I'm reading Robin Richardson's poetry collection Sit How You Want right now, and it's highly addictive: intelligent, sharp, and exciting.
I don’t watch many films (that’s my partner’s territory) but I recently watched the documentary I, Dolours written by Ed Moloney and directed by Maurice Sweeney. It uses archival footage of IRA activist Dolours Price to tell her side of the Jean McConville story.
20 - What are you currently working on?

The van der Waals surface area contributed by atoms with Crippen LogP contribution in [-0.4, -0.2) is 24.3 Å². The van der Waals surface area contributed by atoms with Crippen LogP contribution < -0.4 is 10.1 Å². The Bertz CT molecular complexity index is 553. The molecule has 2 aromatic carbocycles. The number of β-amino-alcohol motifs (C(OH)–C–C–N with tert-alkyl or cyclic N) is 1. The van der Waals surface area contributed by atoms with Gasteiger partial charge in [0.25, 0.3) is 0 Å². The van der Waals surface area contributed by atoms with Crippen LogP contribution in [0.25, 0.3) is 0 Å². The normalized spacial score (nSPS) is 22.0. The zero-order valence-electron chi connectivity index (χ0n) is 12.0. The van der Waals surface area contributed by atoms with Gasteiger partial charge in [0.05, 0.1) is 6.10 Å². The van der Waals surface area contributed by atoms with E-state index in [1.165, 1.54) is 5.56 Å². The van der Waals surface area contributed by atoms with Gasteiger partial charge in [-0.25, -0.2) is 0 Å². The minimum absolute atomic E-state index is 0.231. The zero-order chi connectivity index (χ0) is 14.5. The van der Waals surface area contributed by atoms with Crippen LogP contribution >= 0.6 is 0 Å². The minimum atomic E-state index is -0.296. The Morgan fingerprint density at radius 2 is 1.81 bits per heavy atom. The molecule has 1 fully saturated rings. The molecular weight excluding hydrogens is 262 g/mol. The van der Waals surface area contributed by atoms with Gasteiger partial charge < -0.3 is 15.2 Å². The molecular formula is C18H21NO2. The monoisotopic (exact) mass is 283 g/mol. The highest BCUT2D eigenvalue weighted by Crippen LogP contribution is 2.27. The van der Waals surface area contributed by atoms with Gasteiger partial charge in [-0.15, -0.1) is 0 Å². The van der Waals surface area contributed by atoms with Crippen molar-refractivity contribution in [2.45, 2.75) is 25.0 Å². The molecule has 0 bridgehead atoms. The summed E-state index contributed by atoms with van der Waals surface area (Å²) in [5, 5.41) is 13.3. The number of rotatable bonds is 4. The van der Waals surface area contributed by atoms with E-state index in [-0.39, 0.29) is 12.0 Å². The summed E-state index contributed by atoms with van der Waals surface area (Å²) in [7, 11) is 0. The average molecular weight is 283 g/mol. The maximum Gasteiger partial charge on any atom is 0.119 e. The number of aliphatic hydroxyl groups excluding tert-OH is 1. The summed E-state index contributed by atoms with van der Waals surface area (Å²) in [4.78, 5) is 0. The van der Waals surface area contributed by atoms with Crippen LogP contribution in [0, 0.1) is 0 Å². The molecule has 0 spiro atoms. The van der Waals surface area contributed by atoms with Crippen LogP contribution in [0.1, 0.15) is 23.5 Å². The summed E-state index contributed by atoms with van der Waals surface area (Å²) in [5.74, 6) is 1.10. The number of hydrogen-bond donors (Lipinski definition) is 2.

Right now, my second novel is with beta readers and my first full-length poetry collection is out on submission. I am in the idea stage of a third novel, which will be a slight shift in genre (diving into a bit of historical fiction), and 2/3 of the way through a short fiction collection. I am also working on two follow-up chapbooks to The Sorceress Who Left Too Soon, each one responding to the work of another female surrealist painter. I’m also working on a true crime essay about a murder that occurred in my hometown